Photography professor John Willis and three students visited art museums and galleries and spoke with leading photographers, as well as taking day trips to Osaka to meet and share work with other photography students at a university there.

“It was incredible to read about Eiko Hosei, see his work, and then meet him at his own free gallery,” said student Alek Jaunzemis. “I began to look at my surroundings in the context of my knowledge of Japanese aesthetics. Everything in Japan seems very deliberate and thought out.”

Kristin Horrigan, dance professor, and Brenda Foley, theater professor and director of the World Studies Program, accompanied students to Tokyo, where they took in performances from traditional kabuki to modern contact improvisation. A highlight was visiting the Yokohama dance studio of Kazuo Ohno, 103-year-old cofounder of the contemporary dance form called butoh. Coincidently, they arrived three hours after the old master had passed away, and several of them had the honor of paying their respects to Kazuo himself, who was laying in repose in the family house.

In addition to the inspirational experiences that both students and faculty brought back, enriching Marlboro curricula and courses of study, there were important contacts established in Japan. On behalf of the World Studies Program, Brenda Foley met with representatives from both Sophia University, in Tokyo, and Kyoto University of Art and Design in the interest of possible future academic collaborations. Brenda reports that these were productive meetings and that all parties were excited to continue exploring the possibilities.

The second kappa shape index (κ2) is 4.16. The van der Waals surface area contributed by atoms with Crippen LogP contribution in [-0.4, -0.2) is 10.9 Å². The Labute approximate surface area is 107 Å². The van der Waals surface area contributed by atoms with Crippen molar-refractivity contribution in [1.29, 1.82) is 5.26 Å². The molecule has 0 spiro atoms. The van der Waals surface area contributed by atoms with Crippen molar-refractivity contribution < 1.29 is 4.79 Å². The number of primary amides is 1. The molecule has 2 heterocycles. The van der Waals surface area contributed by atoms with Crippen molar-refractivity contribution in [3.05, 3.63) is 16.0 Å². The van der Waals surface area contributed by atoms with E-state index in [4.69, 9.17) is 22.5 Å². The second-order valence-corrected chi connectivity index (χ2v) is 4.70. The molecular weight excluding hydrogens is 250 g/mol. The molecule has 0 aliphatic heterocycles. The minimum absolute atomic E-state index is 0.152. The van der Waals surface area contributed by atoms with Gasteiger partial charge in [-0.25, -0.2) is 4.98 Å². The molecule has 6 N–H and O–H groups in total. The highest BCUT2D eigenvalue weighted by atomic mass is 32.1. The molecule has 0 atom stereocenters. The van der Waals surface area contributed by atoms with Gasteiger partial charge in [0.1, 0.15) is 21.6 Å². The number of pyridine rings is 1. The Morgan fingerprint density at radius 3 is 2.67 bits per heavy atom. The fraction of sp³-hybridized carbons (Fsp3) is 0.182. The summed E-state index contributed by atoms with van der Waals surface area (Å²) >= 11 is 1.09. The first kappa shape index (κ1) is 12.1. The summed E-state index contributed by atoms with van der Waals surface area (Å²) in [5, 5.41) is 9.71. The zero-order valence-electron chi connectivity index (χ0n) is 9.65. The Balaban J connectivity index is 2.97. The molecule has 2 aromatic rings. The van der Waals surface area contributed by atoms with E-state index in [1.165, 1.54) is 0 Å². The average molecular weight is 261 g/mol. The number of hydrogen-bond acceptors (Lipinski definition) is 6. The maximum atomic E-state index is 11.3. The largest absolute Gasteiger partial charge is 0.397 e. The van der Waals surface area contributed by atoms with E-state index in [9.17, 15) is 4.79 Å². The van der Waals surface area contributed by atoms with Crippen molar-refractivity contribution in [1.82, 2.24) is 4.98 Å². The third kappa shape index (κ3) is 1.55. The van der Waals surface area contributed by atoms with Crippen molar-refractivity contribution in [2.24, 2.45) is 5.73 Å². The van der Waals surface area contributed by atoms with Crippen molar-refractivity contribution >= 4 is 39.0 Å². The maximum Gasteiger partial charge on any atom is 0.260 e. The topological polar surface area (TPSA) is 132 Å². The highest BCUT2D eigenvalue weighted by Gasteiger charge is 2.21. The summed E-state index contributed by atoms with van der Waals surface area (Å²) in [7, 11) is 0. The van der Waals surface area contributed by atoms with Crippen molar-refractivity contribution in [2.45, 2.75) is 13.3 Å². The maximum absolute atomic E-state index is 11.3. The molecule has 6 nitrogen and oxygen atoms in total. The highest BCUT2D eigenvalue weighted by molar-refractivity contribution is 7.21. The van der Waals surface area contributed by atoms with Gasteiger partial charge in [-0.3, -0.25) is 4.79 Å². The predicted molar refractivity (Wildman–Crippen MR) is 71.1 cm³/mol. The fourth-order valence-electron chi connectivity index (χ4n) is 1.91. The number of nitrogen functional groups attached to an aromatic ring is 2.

Two of the students on the trip were awarded additional funds from the Freeman grant to support individual research projects after the conclusion of the group trip. Sara Verbil ’11 examined connections between language and body imagery in Japan, while Alexandra Sporher ’11 studied the production and meaning of costumes in Japanese theater, each supporting their Plans of Concentration with invaluable onsite research. 

Why I Went to Japan

By Alek Jaunzemis '13
"The photo kids had traveled to Osaka for the day to visit a district called 'The American Village.' While standing outside a vintage American clothing store, I saw these guys exit the nondescript building next door. They were dressed wildly, and behaved to match. They were unlike any Japanese I had seen yet. A woman who looked to be one of their friends was taking their photos in the middle of the street while they posed in ridiculous ways. I told them I was an American photographer, and asked if I could take their photo. They agreed and began to pose for me. The guy with long hair then pointed to a poster on the outside of the nondescript building, and told me he too was a photographer who was taking part in a group show of amateur artists happening right then in the nondescript building. Ryan, Mara and I got in, and this man who called himself 'Dirty Jesus', introduced us to some Japanese artists and his friends. That is I why I went to Japan."